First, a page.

It's nice to meet you! I'm Deepayan, one of the Neevlets from the 2021 intern class. I welcome you to learn more about Neeva through my internship reflections and hope you find my perspective useful!
Neeva is a wonderful place to work. You'll own important components to the product and organization start-to-finish, contribute to an exciting challenge with strong market potential, and make lifelong connections as you become part of the work-family.
I had a rather atypical application process at Neeva. Entering my final year of university but thinking about returning for graduate school, I had a tough decision to make on deciding to apply for full-time or internship roles. I ultimately decided it would be best to interview for a full-time position at Neeva; however, by the time of my final interviews, I had decided to return for a Master's program at my university, and joining the internship cohort offered a perfect fit. I'll detail my full-time application experience and discuss the differences in the internship application process further below.
To begin your interview process, Neeva takes the refreshing approach of offering a take-home project on a topic related to the role you apply for. Instead of having to work through an irrelevant coding challenge as a first step, you get to work on a more practical demonstration. After someone from the company reviews your project, you will be reached out to by your recruiter to schedule your first interview.
My first interview, with the storied Todd, was memorable -- we ended up discussing my Compilers class and prior work with database optimizers. Our conversation was the most fun and interesting interview I had throughout the year; after all, I was talking with one of the first TensorFlow compilation engineers. Soon after, I was invited to go through the onsite interview process. The onsite consisted of three interviews -- one with Asim (an encouraging sage) and Daniela (my soon-to-be teammate), another with Matt L. (my future mentor), and one with Bindu (a systems expert and fellow CMU alumna) -- and a debrief with the spirited Vivek, one of the co-founders of the company. Each interview was definitely challenging, going through many design iterations, but rewarding in the same vein. I even learned and applied new general systems knowledge and techniques from the interviews. By the end of the process, I was confident that I would have an exceptional set of mentors that would both be there to support me through the internship and also challenge me to be a "10x engineer," as those at Neeva say.
The internship application process differs slightly. Instead of working on a take-home project, you start with a more targeted coding round carefully selected by our engineers behind the scenes and finish with a shorter series of interviews.
I worked with big data, and by big data, I mean BIG data.
For context, my backup drive at home has 1TB of storage, and I haven't hit that storage cap in over four years of using this laptop. At Neeva, I would consistently run pipelines on compressed data totaling ~310TB, but uncompressed would reach over 1.2 PB -- in other words, 1200 TB, still only a fraction of the complete dataset.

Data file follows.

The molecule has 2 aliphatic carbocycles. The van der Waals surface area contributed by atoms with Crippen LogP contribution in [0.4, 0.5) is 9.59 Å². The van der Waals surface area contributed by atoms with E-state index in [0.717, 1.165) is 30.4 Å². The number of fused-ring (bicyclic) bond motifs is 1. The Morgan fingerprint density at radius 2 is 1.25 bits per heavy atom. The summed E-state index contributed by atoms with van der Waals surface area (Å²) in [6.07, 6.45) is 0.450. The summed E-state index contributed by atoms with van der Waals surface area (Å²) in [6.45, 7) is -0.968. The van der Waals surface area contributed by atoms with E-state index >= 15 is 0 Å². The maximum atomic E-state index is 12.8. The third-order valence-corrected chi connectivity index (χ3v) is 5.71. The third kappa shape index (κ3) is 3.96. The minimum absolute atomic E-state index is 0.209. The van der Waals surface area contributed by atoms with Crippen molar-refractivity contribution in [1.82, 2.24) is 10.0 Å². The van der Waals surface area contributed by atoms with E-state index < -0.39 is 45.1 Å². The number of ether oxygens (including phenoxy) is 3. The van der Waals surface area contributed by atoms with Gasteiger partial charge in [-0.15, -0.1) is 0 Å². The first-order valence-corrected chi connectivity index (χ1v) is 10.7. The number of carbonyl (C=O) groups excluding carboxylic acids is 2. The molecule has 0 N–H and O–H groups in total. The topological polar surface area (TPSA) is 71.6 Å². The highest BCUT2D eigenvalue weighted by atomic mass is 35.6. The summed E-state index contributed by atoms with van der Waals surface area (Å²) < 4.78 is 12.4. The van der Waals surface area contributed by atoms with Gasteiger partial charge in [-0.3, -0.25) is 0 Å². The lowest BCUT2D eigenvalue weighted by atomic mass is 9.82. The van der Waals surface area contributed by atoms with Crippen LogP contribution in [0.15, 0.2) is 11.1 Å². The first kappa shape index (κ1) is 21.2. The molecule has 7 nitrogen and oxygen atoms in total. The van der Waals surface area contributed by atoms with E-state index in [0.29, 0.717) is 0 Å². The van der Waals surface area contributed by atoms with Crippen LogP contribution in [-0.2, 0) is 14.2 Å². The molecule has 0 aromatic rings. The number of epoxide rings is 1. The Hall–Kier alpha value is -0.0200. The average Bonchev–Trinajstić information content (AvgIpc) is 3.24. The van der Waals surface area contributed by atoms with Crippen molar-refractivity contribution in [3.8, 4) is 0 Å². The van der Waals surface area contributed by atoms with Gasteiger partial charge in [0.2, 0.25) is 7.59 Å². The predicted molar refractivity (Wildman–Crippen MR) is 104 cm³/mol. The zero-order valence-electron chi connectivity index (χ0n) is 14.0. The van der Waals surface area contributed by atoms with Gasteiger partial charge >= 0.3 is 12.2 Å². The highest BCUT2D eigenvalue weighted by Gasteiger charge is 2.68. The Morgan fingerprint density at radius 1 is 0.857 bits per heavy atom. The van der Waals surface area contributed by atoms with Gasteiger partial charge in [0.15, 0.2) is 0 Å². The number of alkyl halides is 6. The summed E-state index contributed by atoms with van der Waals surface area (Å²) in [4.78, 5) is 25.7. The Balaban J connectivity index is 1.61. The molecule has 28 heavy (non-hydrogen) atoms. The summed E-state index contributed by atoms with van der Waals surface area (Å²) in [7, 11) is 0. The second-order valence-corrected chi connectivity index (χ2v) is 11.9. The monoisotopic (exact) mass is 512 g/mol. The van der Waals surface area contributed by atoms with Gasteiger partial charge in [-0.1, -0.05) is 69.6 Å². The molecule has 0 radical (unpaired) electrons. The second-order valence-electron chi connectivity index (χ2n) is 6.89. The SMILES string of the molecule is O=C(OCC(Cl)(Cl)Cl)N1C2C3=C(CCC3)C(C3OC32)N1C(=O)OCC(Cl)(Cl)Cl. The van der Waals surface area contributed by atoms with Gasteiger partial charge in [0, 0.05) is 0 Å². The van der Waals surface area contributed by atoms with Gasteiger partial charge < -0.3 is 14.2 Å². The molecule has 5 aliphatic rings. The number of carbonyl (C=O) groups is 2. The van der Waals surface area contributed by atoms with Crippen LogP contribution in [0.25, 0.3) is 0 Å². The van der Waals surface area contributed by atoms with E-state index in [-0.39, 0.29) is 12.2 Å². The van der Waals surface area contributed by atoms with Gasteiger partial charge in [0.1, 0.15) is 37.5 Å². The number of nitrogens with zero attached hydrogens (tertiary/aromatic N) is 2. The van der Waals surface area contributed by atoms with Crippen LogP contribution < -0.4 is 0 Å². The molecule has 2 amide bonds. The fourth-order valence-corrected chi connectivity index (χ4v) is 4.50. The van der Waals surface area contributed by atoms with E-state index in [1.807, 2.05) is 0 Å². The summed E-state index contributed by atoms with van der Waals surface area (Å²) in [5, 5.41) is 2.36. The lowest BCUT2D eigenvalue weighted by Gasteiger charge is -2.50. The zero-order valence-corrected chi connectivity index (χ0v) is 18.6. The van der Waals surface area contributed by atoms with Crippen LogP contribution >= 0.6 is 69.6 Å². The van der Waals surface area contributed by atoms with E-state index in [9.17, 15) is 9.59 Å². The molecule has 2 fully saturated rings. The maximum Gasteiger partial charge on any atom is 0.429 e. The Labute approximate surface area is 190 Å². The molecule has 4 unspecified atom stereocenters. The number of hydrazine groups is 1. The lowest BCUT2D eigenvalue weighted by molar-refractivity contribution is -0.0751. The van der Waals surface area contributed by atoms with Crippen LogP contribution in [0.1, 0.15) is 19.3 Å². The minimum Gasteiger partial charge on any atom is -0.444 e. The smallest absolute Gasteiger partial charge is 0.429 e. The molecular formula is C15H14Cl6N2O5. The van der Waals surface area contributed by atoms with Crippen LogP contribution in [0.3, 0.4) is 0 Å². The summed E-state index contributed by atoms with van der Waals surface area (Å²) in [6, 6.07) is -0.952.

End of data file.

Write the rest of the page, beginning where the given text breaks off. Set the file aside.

Neeva, as a search engine, is working on bringing up its own search stack, from crawling, to indexing, to serving. I worked on bringing together the former two components of our search stack.
Our pipeline for crawling the web encounters a firehose of input links each day, far more than the reasonable need for the system to fetch, and must select a subset to run the fetchers on. My starter task was writing a lightweight scorer for our URL selection task, for which I decided to implement a quantile estimator.
The North Star
Quickly, however, the focus of my work shifted to a new crawl output selection tool as other teams needed the data produced by our backend faster than expected. This tool would become the primary interface to access and retrieve all the pages and documents we have crawled, and select a subset of the stored data based on a query set of URLs or hostnames. This tool would also become the "north star" of my internship as I worked to develop and improve the component throughout the rest of my internship.
My first pass at the tool was implemented and utilized very quickly -- in just a few weeks, the tool generated a new version of a tech repository used to serve tech-related queries by the search engine. This particular repository consisted of over 171 million URLs and enabled further progress on the serving side.
As Q3 came along, it became clear that the existing infrastructure could improve on two fronts: completeness and efficiency. Given the progress made at the start of my internship, I was granted the responsibility of one of my team's quarterly OKRs (Objectives and Key Results) -- building out this tool to scale to O(1 billion) URLs.
On the completeness end, we were seeing many pages that we hoped to crawl had moved. As the fetchers independently strengthened to retrieve pages relocated elsewhere, I implemented the same functionality in the selection tool so as to ensure we collected as much representative data as possible for the input set.
Efficiency was a much more challenging battlefront. Our retrieved crawl data was stored in the ancient WARC (Web ARChive) file format. Though at the time of creation WARC was a wonderful format integrating well with the (typically HTTP) data streams read by crawlers, it had long since become outdated. The format was originally chosen at Neeva for interoperability with Common Crawl, but in building our own index and serving framework, it now seemed best to move to a new file format. Apache Parquet was the clear winner. The Parquet format has all the benefits of column-oriented storage, letting tools operate on data much more efficiently, and as a large positive, is strongly integrated with both Apache Spark and AWS S3. The last point is significant -- instead of having to inefficiently read, parse, and convert the WARC file records one at a time to be used by our processing pipeline, we could immediately use Spark to operate on Parquet input data stored in S3 in a truly relational way.